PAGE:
Written by Fred L. Johnson III, Ph.D.,
Twelve weeks of relentless pounding by Virginia’s brutal summer sun did not stop them. Hours of marching, running, and pushing themselves to perform beyond what they had once thought impossible made them determined to do more. Be better. Be excellent. They silenced inner demons of doubt to better hear the future calling them to duty and destiny. From the start until the end, May 2023 Hope College graduate, Jacob Burkett and his fellow candidates at Quantico Marine Base’s Officer’s Candidate’s School gave everything they had to earn the title: MARINE.
On August 5, 2023, newly commissioned Second Lieutenant Jacob Burkett raised his hand and swore to uphold and defend the Constitution against all enemies, foreign and domestic, against any and all threats to the United States of America. As Jake took his oath, a special guest of honor watched as the torch was passed to this new generation of warriors. Commander Everett Alvarez, Jr., the first American aviator taken captive during the Vietnam conflict, inspired the new Marines and their families with his mere presence. The grandson of Mexican immigrants, Commander Alvarez had been an A-4 Skyhawk attack pilot before being shot down near Hanoi on August 5, 1964. Commander Alvarez became the second longest-held U.S. prisoner of war (POW) in U.S. History (finally being released on February 12, 1973).
Once Commander Alvarez was recognized for his outstanding service to the United States, the graduation ceremony continued, and I reflected on the many encounters that I’d had with Jake. Although not a history major (but rather a student in Hope’s Department of Economics and Business) Jake Burkett was nonetheless, making history with his accomplishment. During the 2022 – 2023 academic year, it had been my special privilege to share with Jake my own recollections about the wonderful pride and privilege of being a Marine Corps Officer. We also discussed the sobering reality that the Marine Corps’ primary purpose for existence is to wage war in defense of the nation.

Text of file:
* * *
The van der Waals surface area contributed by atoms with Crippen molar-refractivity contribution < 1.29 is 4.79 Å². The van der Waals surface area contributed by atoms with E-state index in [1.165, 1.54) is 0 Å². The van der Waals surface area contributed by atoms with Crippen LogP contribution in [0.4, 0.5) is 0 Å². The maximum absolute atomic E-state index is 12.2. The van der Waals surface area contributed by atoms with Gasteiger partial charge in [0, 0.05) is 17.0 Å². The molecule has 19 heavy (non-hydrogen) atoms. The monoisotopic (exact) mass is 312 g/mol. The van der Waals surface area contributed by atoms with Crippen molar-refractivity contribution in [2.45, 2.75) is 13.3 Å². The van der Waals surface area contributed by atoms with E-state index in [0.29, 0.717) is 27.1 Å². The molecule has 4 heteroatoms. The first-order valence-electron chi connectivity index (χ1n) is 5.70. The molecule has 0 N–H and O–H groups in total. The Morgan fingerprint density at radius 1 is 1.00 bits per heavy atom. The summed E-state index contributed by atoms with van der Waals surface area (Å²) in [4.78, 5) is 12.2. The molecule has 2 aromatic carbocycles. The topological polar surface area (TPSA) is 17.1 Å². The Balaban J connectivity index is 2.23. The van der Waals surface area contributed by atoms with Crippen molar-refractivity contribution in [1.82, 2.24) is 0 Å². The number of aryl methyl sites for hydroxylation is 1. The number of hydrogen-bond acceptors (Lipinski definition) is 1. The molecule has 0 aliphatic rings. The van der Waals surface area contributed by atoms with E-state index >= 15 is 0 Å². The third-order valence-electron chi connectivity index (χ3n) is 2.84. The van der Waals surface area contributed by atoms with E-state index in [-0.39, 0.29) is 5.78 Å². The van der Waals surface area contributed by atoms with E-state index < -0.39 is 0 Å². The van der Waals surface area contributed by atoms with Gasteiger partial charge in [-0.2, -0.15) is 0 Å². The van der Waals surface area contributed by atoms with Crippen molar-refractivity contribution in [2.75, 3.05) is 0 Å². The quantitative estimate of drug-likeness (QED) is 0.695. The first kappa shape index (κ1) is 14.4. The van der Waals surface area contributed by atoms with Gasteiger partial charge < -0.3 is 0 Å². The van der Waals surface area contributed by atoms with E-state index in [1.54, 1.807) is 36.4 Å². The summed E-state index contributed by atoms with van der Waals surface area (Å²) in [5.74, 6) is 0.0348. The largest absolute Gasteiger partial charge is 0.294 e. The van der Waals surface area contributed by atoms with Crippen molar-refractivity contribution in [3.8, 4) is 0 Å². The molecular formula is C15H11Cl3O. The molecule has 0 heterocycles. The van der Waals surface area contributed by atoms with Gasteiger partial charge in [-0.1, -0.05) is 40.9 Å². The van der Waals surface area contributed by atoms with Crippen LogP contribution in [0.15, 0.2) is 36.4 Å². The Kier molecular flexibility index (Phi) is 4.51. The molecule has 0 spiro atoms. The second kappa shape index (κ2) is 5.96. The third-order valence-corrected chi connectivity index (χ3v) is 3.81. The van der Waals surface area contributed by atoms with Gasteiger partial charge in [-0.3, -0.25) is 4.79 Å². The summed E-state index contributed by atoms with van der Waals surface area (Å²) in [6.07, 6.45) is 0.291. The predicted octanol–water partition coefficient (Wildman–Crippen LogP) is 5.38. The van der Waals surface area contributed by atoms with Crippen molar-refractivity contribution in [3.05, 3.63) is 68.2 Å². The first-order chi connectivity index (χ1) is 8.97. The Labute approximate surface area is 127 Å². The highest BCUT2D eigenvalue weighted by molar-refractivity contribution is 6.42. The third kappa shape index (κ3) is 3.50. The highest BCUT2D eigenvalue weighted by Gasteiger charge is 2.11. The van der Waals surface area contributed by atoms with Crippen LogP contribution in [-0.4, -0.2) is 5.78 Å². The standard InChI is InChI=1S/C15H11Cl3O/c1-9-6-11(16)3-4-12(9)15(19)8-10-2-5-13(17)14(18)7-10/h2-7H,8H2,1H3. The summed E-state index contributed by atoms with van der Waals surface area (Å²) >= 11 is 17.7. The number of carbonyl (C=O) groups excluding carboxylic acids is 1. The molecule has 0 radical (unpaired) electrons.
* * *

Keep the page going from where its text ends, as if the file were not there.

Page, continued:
Jake was always clear-eyed about his aspirations, forging ahead to prove that he belonged in the ranks of such excellent women and men of valor who’d dedicated themselves to preserving America’s republican-democracy. We discussed giants of leadership like four-time Navy Cross winner General Lewis Burwell “Chesty” Puller; hard-hitting, no nonsense former Commandant of the Marine Corps, General Alfred M. Gray; the warrior-sage General Richard I. “Butch” Neal who, as a young Second Lieutenant during the Vietnam conflict, was instantly thrust into command of a combat unit when its leaders were killed during a firefight; and trailblazers like General Margaret A. Brewer, the Marine Corps’ first woman general officer; and General Frank E. Petersen who, in addition to becoming the Marine Corps’ first black aviator, flew combat missions in Korea and Vietnam, eventually advancing to become the Marine Corp’s first black general officer.
Jake spared no effort familiarizing himself with the latest policies and doctrines that were being implemented not only in the Marine Corps but throughout America’s defense establishment to ensure preparedness in the constantly changing environment of the international arena. He repeatedly demonstrated that he possessed the right combination of intellectual brilliance, unflinching willpower, and voluminous courage to evolve into a great Marine Officer and commander. The aspect of Jake’s character, which assured me that he’d not only be a great Marine Officer but will become an outstanding leader, is his deep desire to serve from the front. Long before I ever mentioned the principle, Jake knew that it’s better to inspire people into action rather than by flexing rank and authority. Practical and wise, though, Jake also understood (and understands) that some people require occasional vigorous applications of rank and authority, and he possesses the presence of mind, soundness of judgment, and courage to do what’s necessary in helping him and his Marines accomplish their mission.
Second Lieutenant Jacob Burkett is a fine example of the collective work that’s achieved by Hope College’s staff, administration, and faculty in fulfilling the College’s mission to “educate students for lives of leadership and service in a global society.” Jake is also a son who made his parents proud on August 5, 2023 when he took his oath of office and assumed the title of United States Marine. It was a privilege and honor to sit with Jake’s family during the graduation ceremony at Quantico Marine Base’s Brown Field which proudly proclaims “We Make Marine Officers”.
Second Lieutenant Burkett, from one Marine Officer to another, I say congratulations.
Welcome to the legacy, and “Semper Fidelis” (Always Faithful).
Fred L. Johnson III, Ph.D.
Captain, United States Marine Corps (Retired)
Guy Vander Jagt ‘53 Endowed Professor of History at Hope College